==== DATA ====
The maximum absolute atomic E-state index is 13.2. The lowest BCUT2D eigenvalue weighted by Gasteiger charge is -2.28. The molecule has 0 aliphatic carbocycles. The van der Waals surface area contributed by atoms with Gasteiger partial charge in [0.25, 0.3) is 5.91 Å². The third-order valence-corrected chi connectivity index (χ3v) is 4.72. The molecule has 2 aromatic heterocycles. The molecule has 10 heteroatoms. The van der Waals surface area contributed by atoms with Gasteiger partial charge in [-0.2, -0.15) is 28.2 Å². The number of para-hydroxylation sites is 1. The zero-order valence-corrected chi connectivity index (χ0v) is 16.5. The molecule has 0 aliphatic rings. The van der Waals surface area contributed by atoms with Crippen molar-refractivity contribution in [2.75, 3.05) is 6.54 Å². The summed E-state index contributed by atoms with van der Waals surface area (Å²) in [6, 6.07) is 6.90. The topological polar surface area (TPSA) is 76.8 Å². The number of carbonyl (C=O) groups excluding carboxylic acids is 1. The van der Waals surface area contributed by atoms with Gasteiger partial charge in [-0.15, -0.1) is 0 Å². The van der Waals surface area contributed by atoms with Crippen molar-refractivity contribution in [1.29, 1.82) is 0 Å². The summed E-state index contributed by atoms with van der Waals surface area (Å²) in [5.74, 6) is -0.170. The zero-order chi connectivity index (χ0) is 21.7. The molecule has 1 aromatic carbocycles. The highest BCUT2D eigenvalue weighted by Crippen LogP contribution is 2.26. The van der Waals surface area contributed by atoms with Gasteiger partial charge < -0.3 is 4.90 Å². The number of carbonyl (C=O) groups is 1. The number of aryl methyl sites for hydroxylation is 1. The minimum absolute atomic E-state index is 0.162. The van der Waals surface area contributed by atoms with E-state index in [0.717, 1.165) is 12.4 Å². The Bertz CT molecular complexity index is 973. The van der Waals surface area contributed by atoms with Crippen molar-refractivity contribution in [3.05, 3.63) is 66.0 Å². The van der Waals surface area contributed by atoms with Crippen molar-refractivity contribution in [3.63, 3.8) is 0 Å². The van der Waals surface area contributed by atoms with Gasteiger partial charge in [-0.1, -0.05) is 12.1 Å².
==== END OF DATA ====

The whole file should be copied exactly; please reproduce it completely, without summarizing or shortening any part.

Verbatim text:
The maximum absolute atomic E-state index is 13.2. The lowest BCUT2D eigenvalue weighted by Gasteiger charge is -2.28. The molecule has 0 aliphatic carbocycles. The van der Waals surface area contributed by atoms with Gasteiger partial charge in [0.25, 0.3) is 5.91 Å². The third-order valence-corrected chi connectivity index (χ3v) is 4.72. The molecule has 2 aromatic heterocycles. The molecule has 10 heteroatoms. The van der Waals surface area contributed by atoms with Gasteiger partial charge in [-0.2, -0.15) is 28.2 Å². The number of para-hydroxylation sites is 1. The zero-order valence-corrected chi connectivity index (χ0v) is 16.5. The molecule has 0 aliphatic rings. The van der Waals surface area contributed by atoms with Crippen molar-refractivity contribution in [2.75, 3.05) is 6.54 Å². The summed E-state index contributed by atoms with van der Waals surface area (Å²) in [6, 6.07) is 6.90. The topological polar surface area (TPSA) is 76.8 Å². The number of carbonyl (C=O) groups excluding carboxylic acids is 1. The van der Waals surface area contributed by atoms with Gasteiger partial charge in [-0.15, -0.1) is 0 Å². The van der Waals surface area contributed by atoms with Crippen molar-refractivity contribution in [1.29, 1.82) is 0 Å². The summed E-state index contributed by atoms with van der Waals surface area (Å²) in [5.74, 6) is -0.170. The zero-order chi connectivity index (χ0) is 21.7. The molecule has 1 aromatic carbocycles. The highest BCUT2D eigenvalue weighted by Crippen LogP contribution is 2.26. The van der Waals surface area contributed by atoms with Gasteiger partial charge < -0.3 is 4.90 Å². The number of carbonyl (C=O) groups is 1. The number of aryl methyl sites for hydroxylation is 1. The minimum absolute atomic E-state index is 0.162. The van der Waals surface area contributed by atoms with E-state index in [0.717, 1.165) is 12.4 Å². The Bertz CT molecular complexity index is 973. The van der Waals surface area contributed by atoms with Crippen molar-refractivity contribution in [3.05, 3.63) is 66.0 Å². The van der Waals surface area contributed by atoms with Crippen molar-refractivity contribution in [3.63, 3.8) is 0 Å². The van der Waals surface area contributed by atoms with Gasteiger partial charge in [-0.1, -0.05) is 12.1 Å².